Growing Success

The Children’s Vegetable Garden Program, in San Antonio, is one the longest running and most successful U.S. youth gardening education programs.

The Children's Vegetable Garden Program, in San Antonio, is one of the longest running and most successful in the nation.

The CHildren's Vegetable Garden Program, in San Antonio, is one of the longest running and most successful program of its kind in the nation.

courtesy AgriLife Extension/Bexar County Master Gardeners

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San Antonio – The Children's Vegetable Garden Program, presented by the Texas AgriLife Extension Service in Bexar County, the Bexar County Master Gardeners organization and San Antonio Botanical Garden, is one of the longest and most successful youth gardening education efforts in the nation, said coordinators.

"The program began in 1983 with the purpose of teaching inner-city kids the benefits of vegetable gardening," says David Rodriguez, AgriLife Extension agent for horticulture in Bexar County and the program's administrator.

Rodriguez and members of the Bexar County Master Gardeners organization, a volunteer horticultural organization that helps support area AgriLife Extension horticultural efforts, provide oversight and instruction at the one-acre Children's Vegetable Garden located within the botanical garden complex at 555 Funston Place.

Each year, a spring and fall Children's Vegetable Garden Program is presented with 65 to 90 youth participants, he says. Programs are open to children 8 to 13 years of age from Bexar and surrounding counties. During the program period, which is from 9 to 11 a.m. over 16 consecutive Saturdays, children prepare soil, plant, weed, nurture, grow and harvest their own vegetables under the guidance of several Master Gardener volunteers.

"Many of the kids involved in the program don’t know where their vegetables come from and most have never even seen a vegetable garden, much less having tried to grow anything," Rodriguez says. "Typically the kids are fascinated with the bugs they find in the garden, the types and colors of the plants and watching their vegetables grow."

Rodriguez says the program has evolved over the years, but has kept its focus on helping inner-city youth develop an appreciation for nature.

Currently, more than 30 Bexar County Master Gardeners are involved in this program, showing kids how to grow vegetables while teaching them about nutrition, the environment, the benefits of outdoor interests and more, Rodriguez says. The program emphasizes environmentally friendly gardening techniques.

"We had about 85 kids in the latest Spring Children's Vegetable Garden Program and many were inner-city kids, including about 25 third-graders from Woodridge Elementary in near northeast San Antonio," he says.

Amalia "Molly" Martinez, a Master Gardener for four years, served as the spring program’s lead instructor.

"The kids learned a lot about things like sharing and working together and as a team,” Martinez says. “Many were afraid of bugs, so we showed them which insects were good and which were not. There was also some bilingual activity since many of the kids were more familiar with Spanish and labeled their vegetables in Spanish.”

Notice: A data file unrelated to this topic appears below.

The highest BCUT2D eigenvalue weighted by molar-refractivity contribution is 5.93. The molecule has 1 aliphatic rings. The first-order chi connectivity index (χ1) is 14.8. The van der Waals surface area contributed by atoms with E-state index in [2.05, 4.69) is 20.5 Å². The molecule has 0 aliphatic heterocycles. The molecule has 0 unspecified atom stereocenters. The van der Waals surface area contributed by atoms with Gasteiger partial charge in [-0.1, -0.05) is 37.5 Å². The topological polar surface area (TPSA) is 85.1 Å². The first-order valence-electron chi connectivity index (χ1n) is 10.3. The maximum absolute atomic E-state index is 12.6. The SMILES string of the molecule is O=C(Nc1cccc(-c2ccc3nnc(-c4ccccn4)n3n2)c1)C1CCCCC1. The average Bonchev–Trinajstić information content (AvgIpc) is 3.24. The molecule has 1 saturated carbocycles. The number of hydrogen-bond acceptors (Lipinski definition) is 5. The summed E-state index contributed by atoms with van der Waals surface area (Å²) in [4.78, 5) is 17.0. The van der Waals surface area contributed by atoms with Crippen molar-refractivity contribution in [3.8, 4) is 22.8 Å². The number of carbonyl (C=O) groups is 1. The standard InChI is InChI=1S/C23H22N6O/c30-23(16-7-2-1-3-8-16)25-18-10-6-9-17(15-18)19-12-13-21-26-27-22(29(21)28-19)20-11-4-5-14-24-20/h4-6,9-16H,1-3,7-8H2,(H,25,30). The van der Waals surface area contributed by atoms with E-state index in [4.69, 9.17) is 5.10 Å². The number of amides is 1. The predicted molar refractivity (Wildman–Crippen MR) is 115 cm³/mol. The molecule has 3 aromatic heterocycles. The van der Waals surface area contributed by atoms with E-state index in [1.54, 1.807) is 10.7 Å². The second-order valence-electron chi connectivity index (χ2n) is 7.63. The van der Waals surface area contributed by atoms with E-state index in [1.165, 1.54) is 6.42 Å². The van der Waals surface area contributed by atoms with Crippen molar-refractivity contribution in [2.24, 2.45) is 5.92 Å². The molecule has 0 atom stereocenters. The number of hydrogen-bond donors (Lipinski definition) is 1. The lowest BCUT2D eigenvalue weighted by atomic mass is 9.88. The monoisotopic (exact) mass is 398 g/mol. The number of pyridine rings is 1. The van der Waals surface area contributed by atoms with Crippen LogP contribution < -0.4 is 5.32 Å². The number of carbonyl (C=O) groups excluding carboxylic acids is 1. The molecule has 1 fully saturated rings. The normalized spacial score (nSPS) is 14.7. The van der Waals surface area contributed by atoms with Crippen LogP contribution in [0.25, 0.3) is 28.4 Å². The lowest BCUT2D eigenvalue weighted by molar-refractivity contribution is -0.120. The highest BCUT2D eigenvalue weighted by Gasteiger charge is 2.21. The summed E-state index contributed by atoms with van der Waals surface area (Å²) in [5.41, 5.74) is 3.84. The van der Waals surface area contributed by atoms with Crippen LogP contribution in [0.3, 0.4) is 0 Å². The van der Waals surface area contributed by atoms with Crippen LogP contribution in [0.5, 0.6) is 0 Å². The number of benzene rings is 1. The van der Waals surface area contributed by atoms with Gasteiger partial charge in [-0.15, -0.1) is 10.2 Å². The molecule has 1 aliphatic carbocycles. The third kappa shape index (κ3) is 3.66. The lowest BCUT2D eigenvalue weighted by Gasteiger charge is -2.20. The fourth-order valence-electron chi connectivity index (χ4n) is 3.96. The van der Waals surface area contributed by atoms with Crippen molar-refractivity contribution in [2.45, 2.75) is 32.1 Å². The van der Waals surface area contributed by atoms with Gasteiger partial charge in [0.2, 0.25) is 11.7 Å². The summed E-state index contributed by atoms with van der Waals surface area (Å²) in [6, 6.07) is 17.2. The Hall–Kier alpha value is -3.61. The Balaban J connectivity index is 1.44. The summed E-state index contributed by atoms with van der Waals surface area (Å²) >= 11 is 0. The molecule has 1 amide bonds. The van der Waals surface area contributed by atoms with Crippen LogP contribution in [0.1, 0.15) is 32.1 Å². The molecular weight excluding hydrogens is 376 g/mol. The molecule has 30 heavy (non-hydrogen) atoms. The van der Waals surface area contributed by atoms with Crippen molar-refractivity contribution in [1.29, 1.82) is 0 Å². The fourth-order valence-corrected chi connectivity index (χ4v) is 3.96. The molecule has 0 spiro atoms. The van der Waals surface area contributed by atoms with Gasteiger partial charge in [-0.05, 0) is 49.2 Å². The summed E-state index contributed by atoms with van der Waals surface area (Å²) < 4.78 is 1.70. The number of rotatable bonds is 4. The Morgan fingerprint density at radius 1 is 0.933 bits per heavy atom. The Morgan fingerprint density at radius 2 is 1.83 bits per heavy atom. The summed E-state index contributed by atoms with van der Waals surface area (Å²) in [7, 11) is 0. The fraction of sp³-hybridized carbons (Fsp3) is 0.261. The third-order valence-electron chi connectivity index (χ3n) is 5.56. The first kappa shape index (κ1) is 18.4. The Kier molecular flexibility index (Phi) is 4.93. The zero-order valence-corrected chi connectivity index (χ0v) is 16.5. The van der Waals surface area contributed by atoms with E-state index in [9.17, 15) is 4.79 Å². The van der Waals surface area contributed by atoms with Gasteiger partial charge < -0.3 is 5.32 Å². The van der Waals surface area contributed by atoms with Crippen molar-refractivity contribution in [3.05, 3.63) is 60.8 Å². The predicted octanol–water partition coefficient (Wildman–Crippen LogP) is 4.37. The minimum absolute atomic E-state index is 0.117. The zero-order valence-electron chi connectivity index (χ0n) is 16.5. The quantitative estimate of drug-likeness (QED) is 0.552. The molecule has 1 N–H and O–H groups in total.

Martinez adds that the Master Gardeners and other volunteers involved also worked well together and supported one another in order to make the program a success.

"This is one of the oldest teaching gardens for children in the country and we couldn't be prouder than to work with AgriLife Extension in providing this opportunity for area youth," says Bob Brackman, director for the San Antonio Botanical Garden. "This program has grown and blossomed over the years, and for many people it represents their earliest memory of the botanical garden."

Brackman estimates as many as 10,000 children have participated in the program since its inception 27 years ago.

"The program's structure and implementation is conducive to almost any urban area that can commit a small plot of land and provide the materials and human resources needed to teach young people how to garden," he says.

Most of the Woodridge Elementary students who participated in the spring program ending June 5 were from lower-income families and not very familiar with nature, says John Goodman, a third-grade teacher at the school who learned of the program and thought his students would benefit from it.

"Participating in the program helped show our students learn how to measure properly, which we emphasize in third grade, as well as taught them about plant science, vegetable growing and harvesting, composting, beneficial and non-beneficial insects, and even the impact of purple martins on the environment," Goodman says.

Goodman adds that many of the academic concepts presented in the program through the Junior Master Gardener curriculum were in keeping with mandated Texas Essential Knowledge and Skills requirements for public schools.

"The program uses curriculum from the Junior Master Gardener program, an extensive youth gardening initiative of AgriLife Extension," says Rodriguez. "The JMG curriculum not only teaches the kids about gardening, but also acquaints them with math and science, both areas where the United States is behind academically as compared with other developed countries."

Rodriguez says the $25 registration fee, used to purchase seeds, plants, compost, fertilizer, mulch and other materials, is extremely reasonable, especially given the length of the program and amount of instruction and hands-on assistance provided.

He adds that the fall Children's Vegetable Garden Program will take place from August 21 to December1 with applications for that program due no later than August 6.

For more information, contact David Rodriguez by calling 210-467-6575, e-mailing him at dhrodriguez@ag.tamu.edu, or go to the website for the San Antonio Botanical Garden.